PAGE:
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Re: [dom] Need to describe the interaction of adoptNode with prototype chains

From: Geoffrey Garen <ggaren@apple.com>
Date: Tue, 15 Jan 2013 13:59:10 -0800
Message-id: <B78E9219-B88F-44AC-BC81-DADCC8943E03@apple.com>
To: www-dom@w3.org
Hi folks.

Responding to a few things out of order:

> If it stays the old proto, then you'll have an element in the new 
> document that tests false for instanceof against things in that window, no?

FWIW, I don't buy the instanceof argument.
	(a) Passing any object between windows breaks instanceof. I'm not convinced of the value of working around that in one special case.
	(b) Once you change from Window A's prototype to Window B's, instanceof in Window B will work but instanceof in Window A will now be broken.
	(c) node.onclick instanceof Function, and instanceof any custom properties, will still fail.

> 2)  If a script adopts a node from a subframe and then unloads the 
> subframe or removes it from the DOM, remembering the proto means you 
> leak the entire global object _and_ the entire DOM of the subframe

Changing the prototype doesn't resolve this issue.

Any event listener on the node will keep the entire global object and DOM alive, through the scope chain's link to the lexical environment and its .document property.

Also, any custom properties on the node wrapper may point to the old lexical environment, directly or indirectly.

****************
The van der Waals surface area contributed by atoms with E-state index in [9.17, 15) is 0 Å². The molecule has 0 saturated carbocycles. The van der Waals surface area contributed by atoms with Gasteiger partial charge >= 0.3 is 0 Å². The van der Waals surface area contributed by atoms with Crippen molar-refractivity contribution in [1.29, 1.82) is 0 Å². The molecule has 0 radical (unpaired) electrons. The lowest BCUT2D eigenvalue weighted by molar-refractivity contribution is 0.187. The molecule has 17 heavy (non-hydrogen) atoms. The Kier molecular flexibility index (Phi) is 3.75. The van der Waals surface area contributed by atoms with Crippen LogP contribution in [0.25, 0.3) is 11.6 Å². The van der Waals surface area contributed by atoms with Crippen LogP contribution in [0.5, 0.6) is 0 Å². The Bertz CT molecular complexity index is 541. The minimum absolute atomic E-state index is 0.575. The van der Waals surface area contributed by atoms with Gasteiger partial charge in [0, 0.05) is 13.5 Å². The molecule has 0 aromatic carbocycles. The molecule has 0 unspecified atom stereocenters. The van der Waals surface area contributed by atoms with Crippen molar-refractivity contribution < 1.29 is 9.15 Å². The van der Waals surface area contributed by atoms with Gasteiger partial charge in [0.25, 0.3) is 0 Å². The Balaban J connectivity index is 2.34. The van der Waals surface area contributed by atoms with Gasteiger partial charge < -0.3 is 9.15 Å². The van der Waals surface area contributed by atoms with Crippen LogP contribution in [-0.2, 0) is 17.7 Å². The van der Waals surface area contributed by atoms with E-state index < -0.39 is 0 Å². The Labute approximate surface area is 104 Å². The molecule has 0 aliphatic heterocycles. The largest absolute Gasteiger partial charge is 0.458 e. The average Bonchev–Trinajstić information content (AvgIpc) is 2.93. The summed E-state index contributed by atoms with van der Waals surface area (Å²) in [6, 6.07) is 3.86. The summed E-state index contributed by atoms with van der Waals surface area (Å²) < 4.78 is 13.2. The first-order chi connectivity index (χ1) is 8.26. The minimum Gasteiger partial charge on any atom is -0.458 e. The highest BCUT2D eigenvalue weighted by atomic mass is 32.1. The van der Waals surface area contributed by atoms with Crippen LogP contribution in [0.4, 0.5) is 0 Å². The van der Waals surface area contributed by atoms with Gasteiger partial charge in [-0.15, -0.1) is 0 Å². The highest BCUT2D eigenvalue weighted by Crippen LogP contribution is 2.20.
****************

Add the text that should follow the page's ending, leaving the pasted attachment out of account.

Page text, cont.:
Fundamentally, the DOM is one giant memory leak.

> Well... Should the proto remain the proto associated with the window of 
> the old document, or should it become the proto associated with the 
> window of the new document?

In a way, I think this is asking the wrong question. Our task isn't to pick a prototype -- it's to pick a set of observable properties. In a prototype-based language, the prototype is just one way to associate some properties with an object. 

This:

{ y: 0 }
    ^
{ x: 0 }
    ^
{  }

is logically equivalent to this:

{ x: 0, y: 0 }

If we want to logically sever the node's relationship to its old environment, and give it a new relationship to a new environment, we should be asking about all of its properties, and not just the ones belonging to its prototypes.

If that's the goal, I think the best solution is to create a second wrapper. Direct references to the old wrapper would continue to see that wrapper's identity and custom properties (including those implemented by its prototypes), but new references returned by the DOM (e.g. via getElementById) would use a new wrapper, with a new identity and a new set of custom properties defined by its new prototypes.

You might think that it's strange for a node's identity to change when it is adopted. But I think that's the most honest way to represent the operation you're describing. If adopting a node changes its very type, it's probably right to say that it's no longer equal to what it used to be.

Geoff
Received on Tuesday, 15 January 2013 22:01:24 GMT

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